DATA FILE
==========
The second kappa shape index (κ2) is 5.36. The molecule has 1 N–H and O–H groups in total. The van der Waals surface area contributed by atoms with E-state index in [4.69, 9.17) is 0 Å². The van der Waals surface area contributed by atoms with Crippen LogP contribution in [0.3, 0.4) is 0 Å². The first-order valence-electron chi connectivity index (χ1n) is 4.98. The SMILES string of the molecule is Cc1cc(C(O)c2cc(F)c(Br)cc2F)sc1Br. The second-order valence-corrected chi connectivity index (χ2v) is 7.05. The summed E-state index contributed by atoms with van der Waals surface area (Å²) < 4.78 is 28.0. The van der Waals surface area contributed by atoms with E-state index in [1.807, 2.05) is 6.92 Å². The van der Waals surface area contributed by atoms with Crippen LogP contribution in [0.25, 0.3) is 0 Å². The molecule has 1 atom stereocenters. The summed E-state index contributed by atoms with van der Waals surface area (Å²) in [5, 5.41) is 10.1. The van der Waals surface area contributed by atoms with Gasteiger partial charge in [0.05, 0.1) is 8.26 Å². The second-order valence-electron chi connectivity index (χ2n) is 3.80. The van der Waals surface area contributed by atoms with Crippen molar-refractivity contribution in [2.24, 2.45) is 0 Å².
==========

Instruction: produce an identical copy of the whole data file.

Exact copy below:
The second kappa shape index (κ2) is 5.36. The molecule has 1 N–H and O–H groups in total. The van der Waals surface area contributed by atoms with E-state index in [4.69, 9.17) is 0 Å². The van der Waals surface area contributed by atoms with Crippen LogP contribution in [0.3, 0.4) is 0 Å². The first-order valence-electron chi connectivity index (χ1n) is 4.98. The SMILES string of the molecule is Cc1cc(C(O)c2cc(F)c(Br)cc2F)sc1Br. The second-order valence-corrected chi connectivity index (χ2v) is 7.05. The summed E-state index contributed by atoms with van der Waals surface area (Å²) < 4.78 is 28.0. The van der Waals surface area contributed by atoms with E-state index in [1.807, 2.05) is 6.92 Å². The van der Waals surface area contributed by atoms with Crippen LogP contribution in [0.25, 0.3) is 0 Å². The molecule has 1 atom stereocenters. The summed E-state index contributed by atoms with van der Waals surface area (Å²) in [5, 5.41) is 10.1. The van der Waals surface area contributed by atoms with Gasteiger partial charge in [0.05, 0.1) is 8.26 Å². The second-order valence-electron chi connectivity index (χ2n) is 3.80. The van der Waals surface area contributed by atoms with Crippen molar-refractivity contribution in [2.24, 2.45) is 0 Å².